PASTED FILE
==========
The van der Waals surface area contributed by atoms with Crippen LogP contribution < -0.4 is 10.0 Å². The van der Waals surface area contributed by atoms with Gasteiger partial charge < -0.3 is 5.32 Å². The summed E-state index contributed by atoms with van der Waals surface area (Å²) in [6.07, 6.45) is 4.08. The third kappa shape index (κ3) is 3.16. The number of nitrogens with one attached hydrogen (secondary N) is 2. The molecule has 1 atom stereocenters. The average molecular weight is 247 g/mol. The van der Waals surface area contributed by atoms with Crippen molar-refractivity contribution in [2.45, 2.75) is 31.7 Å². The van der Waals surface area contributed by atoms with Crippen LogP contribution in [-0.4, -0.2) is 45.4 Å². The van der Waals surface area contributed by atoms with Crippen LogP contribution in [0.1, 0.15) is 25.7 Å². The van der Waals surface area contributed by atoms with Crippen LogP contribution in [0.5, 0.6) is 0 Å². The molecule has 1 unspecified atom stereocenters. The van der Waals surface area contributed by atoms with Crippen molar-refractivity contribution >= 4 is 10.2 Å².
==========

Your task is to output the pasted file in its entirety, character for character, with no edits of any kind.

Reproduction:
The van der Waals surface area contributed by atoms with Crippen LogP contribution < -0.4 is 10.0 Å². The van der Waals surface area contributed by atoms with Gasteiger partial charge < -0.3 is 5.32 Å². The summed E-state index contributed by atoms with van der Waals surface area (Å²) in [6.07, 6.45) is 4.08. The third kappa shape index (κ3) is 3.16. The number of nitrogens with one attached hydrogen (secondary N) is 2. The molecule has 1 atom stereocenters. The average molecular weight is 247 g/mol. The van der Waals surface area contributed by atoms with Crippen molar-refractivity contribution in [2.45, 2.75) is 31.7 Å². The van der Waals surface area contributed by atoms with Crippen LogP contribution in [-0.4, -0.2) is 45.4 Å². The van der Waals surface area contributed by atoms with Crippen LogP contribution in [0.1, 0.15) is 25.7 Å². The van der Waals surface area contributed by atoms with Crippen LogP contribution in [0.5, 0.6) is 0 Å². The molecule has 1 unspecified atom stereocenters. The van der Waals surface area contributed by atoms with Crippen molar-refractivity contribution >= 4 is 10.2 Å².